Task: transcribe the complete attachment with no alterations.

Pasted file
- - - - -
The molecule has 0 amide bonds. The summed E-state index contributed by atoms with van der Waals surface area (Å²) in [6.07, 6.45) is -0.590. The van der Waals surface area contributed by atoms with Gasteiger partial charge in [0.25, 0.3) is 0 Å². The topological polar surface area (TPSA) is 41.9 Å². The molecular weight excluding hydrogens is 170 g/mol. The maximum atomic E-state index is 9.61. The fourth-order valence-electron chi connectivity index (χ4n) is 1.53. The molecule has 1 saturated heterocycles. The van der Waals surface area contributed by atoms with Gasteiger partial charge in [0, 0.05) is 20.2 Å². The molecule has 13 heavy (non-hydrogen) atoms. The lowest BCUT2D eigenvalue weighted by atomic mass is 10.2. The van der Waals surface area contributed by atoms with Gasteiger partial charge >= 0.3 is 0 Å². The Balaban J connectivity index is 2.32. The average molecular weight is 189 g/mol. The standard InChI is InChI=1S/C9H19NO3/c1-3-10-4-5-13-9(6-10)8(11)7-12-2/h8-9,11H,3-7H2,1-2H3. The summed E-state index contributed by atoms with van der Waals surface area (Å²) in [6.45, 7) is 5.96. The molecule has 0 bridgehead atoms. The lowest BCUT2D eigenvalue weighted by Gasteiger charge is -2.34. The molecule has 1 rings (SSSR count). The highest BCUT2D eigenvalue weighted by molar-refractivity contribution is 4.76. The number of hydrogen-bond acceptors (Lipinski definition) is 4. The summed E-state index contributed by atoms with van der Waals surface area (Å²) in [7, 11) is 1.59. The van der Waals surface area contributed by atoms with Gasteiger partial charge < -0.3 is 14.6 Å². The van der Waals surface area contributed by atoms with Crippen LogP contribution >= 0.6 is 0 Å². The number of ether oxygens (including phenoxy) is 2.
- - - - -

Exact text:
The molecule has 0 amide bonds. The summed E-state index contributed by atoms with van der Waals surface area (Å²) in [6.07, 6.45) is -0.590. The van der Waals surface area contributed by atoms with Gasteiger partial charge in [0.25, 0.3) is 0 Å². The topological polar surface area (TPSA) is 41.9 Å². The molecular weight excluding hydrogens is 170 g/mol. The maximum atomic E-state index is 9.61. The fourth-order valence-electron chi connectivity index (χ4n) is 1.53. The molecule has 1 saturated heterocycles. The van der Waals surface area contributed by atoms with Gasteiger partial charge in [0, 0.05) is 20.2 Å². The molecule has 13 heavy (non-hydrogen) atoms. The lowest BCUT2D eigenvalue weighted by atomic mass is 10.2. The van der Waals surface area contributed by atoms with Gasteiger partial charge >= 0.3 is 0 Å². The Balaban J connectivity index is 2.32. The average molecular weight is 189 g/mol. The standard InChI is InChI=1S/C9H19NO3/c1-3-10-4-5-13-9(6-10)8(11)7-12-2/h8-9,11H,3-7H2,1-2H3. The summed E-state index contributed by atoms with van der Waals surface area (Å²) in [6.45, 7) is 5.96. The molecule has 0 bridgehead atoms. The lowest BCUT2D eigenvalue weighted by Gasteiger charge is -2.34. The molecule has 1 rings (SSSR count). The highest BCUT2D eigenvalue weighted by molar-refractivity contribution is 4.76. The number of hydrogen-bond acceptors (Lipinski definition) is 4. The summed E-state index contributed by atoms with van der Waals surface area (Å²) in [7, 11) is 1.59. The van der Waals surface area contributed by atoms with Gasteiger partial charge < -0.3 is 14.6 Å². The van der Waals surface area contributed by atoms with Crippen LogP contribution >= 0.6 is 0 Å². The number of ether oxygens (including phenoxy) is 2.